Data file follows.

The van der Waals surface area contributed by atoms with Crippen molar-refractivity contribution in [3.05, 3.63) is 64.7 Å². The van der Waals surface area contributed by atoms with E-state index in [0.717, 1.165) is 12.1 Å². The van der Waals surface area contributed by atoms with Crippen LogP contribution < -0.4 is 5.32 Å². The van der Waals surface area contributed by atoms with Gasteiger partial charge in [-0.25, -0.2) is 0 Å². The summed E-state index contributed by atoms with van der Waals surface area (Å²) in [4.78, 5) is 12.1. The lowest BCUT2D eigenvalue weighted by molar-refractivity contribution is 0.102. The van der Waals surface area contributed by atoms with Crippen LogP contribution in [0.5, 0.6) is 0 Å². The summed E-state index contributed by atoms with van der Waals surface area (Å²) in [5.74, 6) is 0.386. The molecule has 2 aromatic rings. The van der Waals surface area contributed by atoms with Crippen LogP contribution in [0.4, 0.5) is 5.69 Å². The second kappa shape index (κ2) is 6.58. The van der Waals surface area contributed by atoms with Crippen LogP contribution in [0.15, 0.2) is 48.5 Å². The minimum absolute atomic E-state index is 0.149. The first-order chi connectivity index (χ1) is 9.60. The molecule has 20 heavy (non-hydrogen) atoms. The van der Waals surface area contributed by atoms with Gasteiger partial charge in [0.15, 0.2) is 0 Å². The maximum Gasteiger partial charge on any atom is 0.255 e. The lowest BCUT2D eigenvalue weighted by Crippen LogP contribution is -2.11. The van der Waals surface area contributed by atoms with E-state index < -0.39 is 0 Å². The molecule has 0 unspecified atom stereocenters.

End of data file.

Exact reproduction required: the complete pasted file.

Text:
The van der Waals surface area contributed by atoms with Crippen molar-refractivity contribution in [3.05, 3.63) is 64.7 Å². The van der Waals surface area contributed by atoms with E-state index in [0.717, 1.165) is 12.1 Å². The van der Waals surface area contributed by atoms with Crippen LogP contribution < -0.4 is 5.32 Å². The van der Waals surface area contributed by atoms with Gasteiger partial charge in [-0.25, -0.2) is 0 Å². The summed E-state index contributed by atoms with van der Waals surface area (Å²) in [4.78, 5) is 12.1. The lowest BCUT2D eigenvalue weighted by molar-refractivity contribution is 0.102. The van der Waals surface area contributed by atoms with Crippen LogP contribution in [0.5, 0.6) is 0 Å². The summed E-state index contributed by atoms with van der Waals surface area (Å²) in [5.74, 6) is 0.386. The molecule has 2 aromatic rings. The van der Waals surface area contributed by atoms with Crippen LogP contribution in [0.4, 0.5) is 5.69 Å². The second kappa shape index (κ2) is 6.58. The van der Waals surface area contributed by atoms with Crippen LogP contribution in [0.15, 0.2) is 48.5 Å². The minimum absolute atomic E-state index is 0.149. The first-order chi connectivity index (χ1) is 9.60. The molecule has 20 heavy (non-hydrogen) atoms. The van der Waals surface area contributed by atoms with Gasteiger partial charge in [0.15, 0.2) is 0 Å². The maximum Gasteiger partial charge on any atom is 0.255 e. The lowest BCUT2D eigenvalue weighted by Crippen LogP contribution is -2.11. The van der Waals surface area contributed by atoms with E-state index < -0.39 is 0 Å². The molecule has 0 unspecified atom stereocenters.